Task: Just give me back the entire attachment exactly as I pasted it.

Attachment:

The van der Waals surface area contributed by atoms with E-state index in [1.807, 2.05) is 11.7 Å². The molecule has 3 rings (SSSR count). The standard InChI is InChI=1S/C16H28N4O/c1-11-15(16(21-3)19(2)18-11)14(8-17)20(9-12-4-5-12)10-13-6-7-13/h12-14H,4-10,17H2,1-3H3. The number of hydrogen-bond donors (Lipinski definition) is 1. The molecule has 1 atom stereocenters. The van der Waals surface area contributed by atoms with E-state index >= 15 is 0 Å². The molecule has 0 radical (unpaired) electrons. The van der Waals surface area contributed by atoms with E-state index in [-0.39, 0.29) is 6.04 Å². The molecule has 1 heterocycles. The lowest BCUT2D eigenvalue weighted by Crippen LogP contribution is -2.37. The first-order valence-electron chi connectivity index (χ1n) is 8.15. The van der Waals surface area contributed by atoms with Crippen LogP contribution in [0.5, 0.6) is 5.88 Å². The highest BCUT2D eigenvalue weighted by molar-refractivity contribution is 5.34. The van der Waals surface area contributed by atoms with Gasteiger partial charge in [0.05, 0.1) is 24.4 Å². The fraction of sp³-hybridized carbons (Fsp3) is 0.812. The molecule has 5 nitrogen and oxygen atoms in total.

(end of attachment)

The van der Waals surface area contributed by atoms with E-state index in [1.807, 2.05) is 11.7 Å². The molecule has 3 rings (SSSR count). The standard InChI is InChI=1S/C16H28N4O/c1-11-15(16(21-3)19(2)18-11)14(8-17)20(9-12-4-5-12)10-13-6-7-13/h12-14H,4-10,17H2,1-3H3. The number of hydrogen-bond donors (Lipinski definition) is 1. The molecule has 1 atom stereocenters. The van der Waals surface area contributed by atoms with E-state index >= 15 is 0 Å². The molecule has 0 radical (unpaired) electrons. The van der Waals surface area contributed by atoms with E-state index in [-0.39, 0.29) is 6.04 Å². The molecule has 1 heterocycles. The lowest BCUT2D eigenvalue weighted by Crippen LogP contribution is -2.37. The first-order valence-electron chi connectivity index (χ1n) is 8.15. The van der Waals surface area contributed by atoms with Crippen LogP contribution in [0.5, 0.6) is 5.88 Å². The highest BCUT2D eigenvalue weighted by molar-refractivity contribution is 5.34. The van der Waals surface area contributed by atoms with Gasteiger partial charge in [0.05, 0.1) is 24.4 Å². The fraction of sp³-hybridized carbons (Fsp3) is 0.812. The molecule has 5 nitrogen and oxygen atoms in total.